Labour has called for powers to compel police to give evidence to an inquiry into the Hillsborough cover-up.
Shadow home secretary Yvette Cooper has urged the Government to bring forward emergency legislation amid fears the Independent Police Complaints Commission lacks sufficient powers to uncover the truth about the police response to the tragedy.
In the biggest-ever inquiry into police action, the IPCC is to investigate serving and former officers over what happened on the day of the tragedy in 1989, in which 96 Liverpool fans died and during the cover-up afterwards.
They include current Chief Constable of West Yorkshire Police, Sir Norman Bettison, who has been accused of supplying misleading information after the disaster and trying to influence the local police authority when he was referred to the IPCC.
The Hillsborough Independent Panel revealed 164 police statements were altered, 116 to remove or change negative comments about policing of the match and disaster.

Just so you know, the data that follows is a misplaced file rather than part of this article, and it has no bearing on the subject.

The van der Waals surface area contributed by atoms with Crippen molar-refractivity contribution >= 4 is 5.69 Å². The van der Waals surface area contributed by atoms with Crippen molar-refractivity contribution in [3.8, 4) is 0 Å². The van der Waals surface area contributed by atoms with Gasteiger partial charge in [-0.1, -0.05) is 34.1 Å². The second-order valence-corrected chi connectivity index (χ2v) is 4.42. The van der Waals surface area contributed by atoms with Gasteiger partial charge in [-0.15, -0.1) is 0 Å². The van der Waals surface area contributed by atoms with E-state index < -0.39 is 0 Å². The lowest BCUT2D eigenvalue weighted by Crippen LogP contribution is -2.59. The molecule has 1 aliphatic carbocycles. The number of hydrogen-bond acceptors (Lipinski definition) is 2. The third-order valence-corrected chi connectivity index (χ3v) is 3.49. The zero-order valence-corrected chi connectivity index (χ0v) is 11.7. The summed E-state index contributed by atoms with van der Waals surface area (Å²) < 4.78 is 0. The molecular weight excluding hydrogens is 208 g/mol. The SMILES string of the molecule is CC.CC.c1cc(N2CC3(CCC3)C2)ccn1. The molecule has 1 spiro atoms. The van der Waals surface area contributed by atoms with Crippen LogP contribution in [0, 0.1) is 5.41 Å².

Questions have also been raised over whether manslaughter charges should be brought over the deaths.
But the IPCC cannot force serving police officers to attend interviews if they are not themselves suspected of criminal behaviour or misconduct. Retired officers cannot be compelled at all.
In a Commons debate on Hillsborough, Labour offered to work with the Government on legislation or any other way of remedying shortcomings in the IPCC’s powers.
Ms Cooper said: “Everything possible should be done now to remove these obstacles to justice for the Hillsborough families. We can’t let further inquiries drag on for years because they didn’t have the powers or resources to get results.”
Home Secretary Theresa May has invited Labour to discuss their proposals.